Hydronitrogen Tech Blog

Hamel Ajay Kothari writes about computers and stuff.



Profiling a Running JVM: tools you should know


Like many developers who spend a lot of time working with JVM languages, I spend a lot of time having to actually debug running applications. Throughout my interactions with my colleagues over the years, I've learned that not everyone is aware of the great tools that ship with the JDK (and some that don't) that can help you debug your application.

Specifically, the focus here is on applications that shine when you can't actually attach a debugger. Perhaps this is when you're running on a remote machine, or if you're looking at performance issues where stepping though a debugger wouldn't be as helpful.

Almost all of these applications are already installed if you've got the JDK on your system and are super easy to try out.

I'm going to walk through some of the applications I find to be most valuable:

All of these applications have detailed man pages, and plenty of online resources, but I wanted to throw all of them in one place as an overall primer for how to approach profiling JVM applications if you're unfamiliar with how to go about it.

Jps: List all java processes

Whenever I log onto a machine, the first command I run, almost instinctively is jps. As long as the JDK is on your path, you'll have jps. Jps is just a more convenient version of ps, geared toward specifically the java applications on your system.

<17-03-04 15:09>hkothari@hkothari-linux:~$ jps
22370 Main
24560 SparkSubmit
30230 Jps

This just tells you what java processes are running as your user on this machine. It's also got some sweet optional args, like "-m" to print out all the args passed into the main class, or "-v" to print out all of the arguments, including jvm arguments:

22370 Main -Xbootclasspath/a:/usr/share/intellijidea-ce/lib/boot.jar -Xms128m -Xmx750m -XX:ReservedCodeCacheSize=240m -XX:+UseConcMarkSweepGC -XX:SoftRefLRUPolicyMSPerMB=50 -ea -Dsun.io.useCanonCaches=false -Djava.net.preferIPv4Stack=true -XX:+HeapDumpOnOutOfMemoryError -XX:-OmitStackTraceInFastThrow -Dawt.useSystemAAFontSettings=on -Dsun.java2d.renderer=sun.java2d.marlin.MarlinRenderingEngine -XX:ErrorFile=/home/hkothari/java_error_in_IDEA_%p.log -XX:HeapDumpPath=/home/hkothari/java_error_in_IDEA.hprof -Didea.paths.selector=IdeaIC2016.3 -Djb.vmOptionsFile=/usr/share/intellijidea-ce/bin/idea64.vmoptions -Didea.platform.prefix=Idea -Didea.jre.check=true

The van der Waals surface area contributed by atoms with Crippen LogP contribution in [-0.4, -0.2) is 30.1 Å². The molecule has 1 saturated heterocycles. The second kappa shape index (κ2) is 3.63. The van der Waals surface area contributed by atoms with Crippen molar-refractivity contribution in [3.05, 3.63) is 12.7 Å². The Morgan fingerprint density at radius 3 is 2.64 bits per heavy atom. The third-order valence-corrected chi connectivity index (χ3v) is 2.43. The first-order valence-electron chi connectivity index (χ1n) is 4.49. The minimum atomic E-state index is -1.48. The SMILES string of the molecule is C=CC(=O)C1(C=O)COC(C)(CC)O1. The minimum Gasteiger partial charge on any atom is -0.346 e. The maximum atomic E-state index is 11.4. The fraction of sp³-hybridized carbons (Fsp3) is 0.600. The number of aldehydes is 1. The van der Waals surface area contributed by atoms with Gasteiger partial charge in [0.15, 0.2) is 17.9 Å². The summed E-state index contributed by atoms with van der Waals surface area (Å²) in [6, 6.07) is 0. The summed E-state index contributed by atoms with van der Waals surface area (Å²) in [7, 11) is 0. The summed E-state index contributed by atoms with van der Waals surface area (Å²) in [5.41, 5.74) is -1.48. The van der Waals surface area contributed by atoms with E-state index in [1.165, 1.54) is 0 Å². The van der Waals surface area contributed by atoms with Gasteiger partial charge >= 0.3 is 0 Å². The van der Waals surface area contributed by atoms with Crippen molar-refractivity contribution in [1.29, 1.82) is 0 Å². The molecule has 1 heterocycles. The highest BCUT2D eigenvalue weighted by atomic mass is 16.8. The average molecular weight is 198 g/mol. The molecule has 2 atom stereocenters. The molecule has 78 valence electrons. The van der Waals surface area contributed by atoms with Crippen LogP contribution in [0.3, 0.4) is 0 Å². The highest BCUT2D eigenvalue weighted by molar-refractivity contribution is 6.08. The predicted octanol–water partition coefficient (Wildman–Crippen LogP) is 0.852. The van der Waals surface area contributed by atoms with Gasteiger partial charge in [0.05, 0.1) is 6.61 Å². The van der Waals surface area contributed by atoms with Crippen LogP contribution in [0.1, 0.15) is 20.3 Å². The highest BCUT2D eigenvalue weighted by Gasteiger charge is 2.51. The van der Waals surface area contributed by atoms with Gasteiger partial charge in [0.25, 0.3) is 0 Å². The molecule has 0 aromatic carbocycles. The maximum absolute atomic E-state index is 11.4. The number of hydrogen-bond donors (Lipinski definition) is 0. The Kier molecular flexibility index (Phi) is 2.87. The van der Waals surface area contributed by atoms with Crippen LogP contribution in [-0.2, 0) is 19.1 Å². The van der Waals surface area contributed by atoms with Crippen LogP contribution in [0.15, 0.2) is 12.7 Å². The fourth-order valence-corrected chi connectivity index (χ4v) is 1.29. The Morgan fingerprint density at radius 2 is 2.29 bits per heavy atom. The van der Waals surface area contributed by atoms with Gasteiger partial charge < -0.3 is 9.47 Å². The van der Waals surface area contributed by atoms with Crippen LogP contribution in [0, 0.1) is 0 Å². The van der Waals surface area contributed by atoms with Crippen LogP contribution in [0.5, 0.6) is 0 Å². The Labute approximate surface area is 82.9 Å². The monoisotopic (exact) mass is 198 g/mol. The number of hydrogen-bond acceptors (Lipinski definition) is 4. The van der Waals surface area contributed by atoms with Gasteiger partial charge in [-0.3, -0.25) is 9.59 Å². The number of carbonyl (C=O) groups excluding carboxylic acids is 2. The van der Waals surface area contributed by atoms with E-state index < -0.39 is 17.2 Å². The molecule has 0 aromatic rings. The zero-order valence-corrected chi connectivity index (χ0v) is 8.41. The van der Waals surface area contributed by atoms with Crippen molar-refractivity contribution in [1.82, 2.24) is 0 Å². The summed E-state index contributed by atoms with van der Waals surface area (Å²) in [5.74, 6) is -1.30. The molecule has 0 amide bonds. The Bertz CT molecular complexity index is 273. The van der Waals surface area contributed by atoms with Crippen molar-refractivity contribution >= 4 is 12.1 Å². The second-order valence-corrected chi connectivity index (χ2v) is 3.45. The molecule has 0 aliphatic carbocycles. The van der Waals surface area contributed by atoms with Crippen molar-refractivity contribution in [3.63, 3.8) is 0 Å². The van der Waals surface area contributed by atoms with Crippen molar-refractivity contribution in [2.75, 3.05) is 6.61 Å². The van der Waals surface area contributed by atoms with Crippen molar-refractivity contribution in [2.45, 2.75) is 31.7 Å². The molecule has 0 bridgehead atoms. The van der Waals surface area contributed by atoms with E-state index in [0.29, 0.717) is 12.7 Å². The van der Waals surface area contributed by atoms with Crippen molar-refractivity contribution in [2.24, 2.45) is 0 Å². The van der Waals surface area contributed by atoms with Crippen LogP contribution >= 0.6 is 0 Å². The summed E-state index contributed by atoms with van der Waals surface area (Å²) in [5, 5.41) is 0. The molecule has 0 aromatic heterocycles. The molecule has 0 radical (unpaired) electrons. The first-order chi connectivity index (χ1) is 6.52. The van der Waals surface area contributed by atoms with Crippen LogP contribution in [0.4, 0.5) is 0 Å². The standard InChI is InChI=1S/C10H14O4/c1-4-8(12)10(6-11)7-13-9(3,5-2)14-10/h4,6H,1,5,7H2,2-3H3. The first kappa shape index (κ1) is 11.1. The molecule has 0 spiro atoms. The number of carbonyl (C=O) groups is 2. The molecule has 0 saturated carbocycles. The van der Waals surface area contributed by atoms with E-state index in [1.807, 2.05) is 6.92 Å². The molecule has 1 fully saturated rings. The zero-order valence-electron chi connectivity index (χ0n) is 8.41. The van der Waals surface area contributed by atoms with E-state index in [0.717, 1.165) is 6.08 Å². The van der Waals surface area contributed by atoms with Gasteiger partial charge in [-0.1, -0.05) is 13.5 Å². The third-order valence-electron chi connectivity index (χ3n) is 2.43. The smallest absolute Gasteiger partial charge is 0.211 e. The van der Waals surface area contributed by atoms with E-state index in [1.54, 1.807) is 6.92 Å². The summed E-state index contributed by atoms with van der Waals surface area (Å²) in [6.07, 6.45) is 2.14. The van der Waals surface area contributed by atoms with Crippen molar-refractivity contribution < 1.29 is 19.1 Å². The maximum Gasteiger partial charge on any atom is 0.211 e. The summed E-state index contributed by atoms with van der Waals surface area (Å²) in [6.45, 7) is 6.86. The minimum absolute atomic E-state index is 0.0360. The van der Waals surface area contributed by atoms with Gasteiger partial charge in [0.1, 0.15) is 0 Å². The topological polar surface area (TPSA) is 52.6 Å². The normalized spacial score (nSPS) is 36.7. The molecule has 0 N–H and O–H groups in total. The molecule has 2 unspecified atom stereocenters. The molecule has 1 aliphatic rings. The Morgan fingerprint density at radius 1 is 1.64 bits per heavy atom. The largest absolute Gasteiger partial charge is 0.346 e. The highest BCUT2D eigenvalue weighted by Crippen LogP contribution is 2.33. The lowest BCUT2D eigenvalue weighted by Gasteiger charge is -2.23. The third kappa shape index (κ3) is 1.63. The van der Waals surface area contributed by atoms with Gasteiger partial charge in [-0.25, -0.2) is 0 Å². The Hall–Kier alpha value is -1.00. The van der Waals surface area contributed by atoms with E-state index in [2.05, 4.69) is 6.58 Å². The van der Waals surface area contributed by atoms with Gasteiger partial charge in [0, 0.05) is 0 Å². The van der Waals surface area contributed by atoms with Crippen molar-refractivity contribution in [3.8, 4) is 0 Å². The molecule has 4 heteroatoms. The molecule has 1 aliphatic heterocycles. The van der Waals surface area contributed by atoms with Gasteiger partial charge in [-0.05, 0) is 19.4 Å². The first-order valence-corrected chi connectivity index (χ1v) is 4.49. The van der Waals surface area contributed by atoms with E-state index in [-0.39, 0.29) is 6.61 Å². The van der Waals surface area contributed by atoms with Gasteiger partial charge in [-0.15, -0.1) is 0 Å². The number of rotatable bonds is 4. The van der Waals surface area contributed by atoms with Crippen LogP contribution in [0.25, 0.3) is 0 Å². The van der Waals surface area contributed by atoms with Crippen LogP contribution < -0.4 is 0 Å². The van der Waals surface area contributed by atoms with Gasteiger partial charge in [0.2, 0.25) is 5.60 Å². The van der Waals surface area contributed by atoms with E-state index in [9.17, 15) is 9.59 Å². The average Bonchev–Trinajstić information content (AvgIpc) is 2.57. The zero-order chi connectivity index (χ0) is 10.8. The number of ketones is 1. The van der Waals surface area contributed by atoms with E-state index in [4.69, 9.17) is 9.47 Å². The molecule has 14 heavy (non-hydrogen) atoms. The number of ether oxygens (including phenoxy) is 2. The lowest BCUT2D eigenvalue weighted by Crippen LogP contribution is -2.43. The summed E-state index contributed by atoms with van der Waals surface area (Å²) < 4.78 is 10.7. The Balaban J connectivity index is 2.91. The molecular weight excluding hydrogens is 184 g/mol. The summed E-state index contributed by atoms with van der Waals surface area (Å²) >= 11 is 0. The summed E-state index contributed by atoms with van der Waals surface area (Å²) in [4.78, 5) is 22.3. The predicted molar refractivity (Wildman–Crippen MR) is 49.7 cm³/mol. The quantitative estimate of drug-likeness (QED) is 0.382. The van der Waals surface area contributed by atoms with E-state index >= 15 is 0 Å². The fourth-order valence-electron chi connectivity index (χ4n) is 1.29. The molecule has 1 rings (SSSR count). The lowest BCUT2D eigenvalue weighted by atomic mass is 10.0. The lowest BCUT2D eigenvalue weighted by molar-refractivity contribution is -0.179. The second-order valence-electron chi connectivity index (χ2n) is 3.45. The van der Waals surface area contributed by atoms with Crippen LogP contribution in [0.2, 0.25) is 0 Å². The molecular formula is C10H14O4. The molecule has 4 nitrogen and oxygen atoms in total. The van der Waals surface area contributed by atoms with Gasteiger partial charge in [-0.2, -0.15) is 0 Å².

32153 Jps -Dapplication.home=/usr/lib/jvm/java-8-jdk -Xms8m

It's a lot more convenient than trying to understand which java processes are running by parsing through the output of "ps" which can contain a lot more information which may be overwhelming.

For more details check out the oracle man page or run man jps.

Jstack: Inspect running threads

If you've ever wanted to inspect what part of the code is running right now in your JVM, you might have already used jstack if not, this is the tool to do just that!

Invocation of jstack is fairly simple, just pass in a PID and it will output a ton of useful information:

<17-03-06 11:23>hkothari@hkothari-linux:~$ jps
9730 Main
6826 Jps
<17-03-06 11:23>hkothari@hkothari-linux:~$ jstack 9730
2017-03-06 11:23:32
Full thread dump Java HotSpot(TM) 64-Bit Server VM (25.66-b17 mixed mode):

"Attach Listener" #343 daemon prio=9 os_prio=0 tid=0x00007f87d0019000 nid=0x1b27 waiting on condition [0x0000000000000000]
   java.lang.Thread.State: RUNNABLE

"JobScheduler FJ pool 2/4" #341 daemon prio=4 os_prio=0 tid=0x00007f8771972800 nid=0x1a8e waiting on condition [0x00007f877ad80000]
   java.lang.Thread.State: WAITING (parking)
    at sun.misc.Unsafe.park(Native Method)
    - parking to wait for  <0x00000000e3562f58> (a java.util.concurrent.ForkJoinPool)
    at java.util.concurrent.ForkJoinPool.awaitWork(ForkJoinPool.java:1824)
    at java.util.concurrent.ForkJoinPool.runWorker(ForkJoinPool.java:1693)
    at java.util.concurrent.ForkJoinWorkerThread.run(ForkJoinWorkerThread.java:157)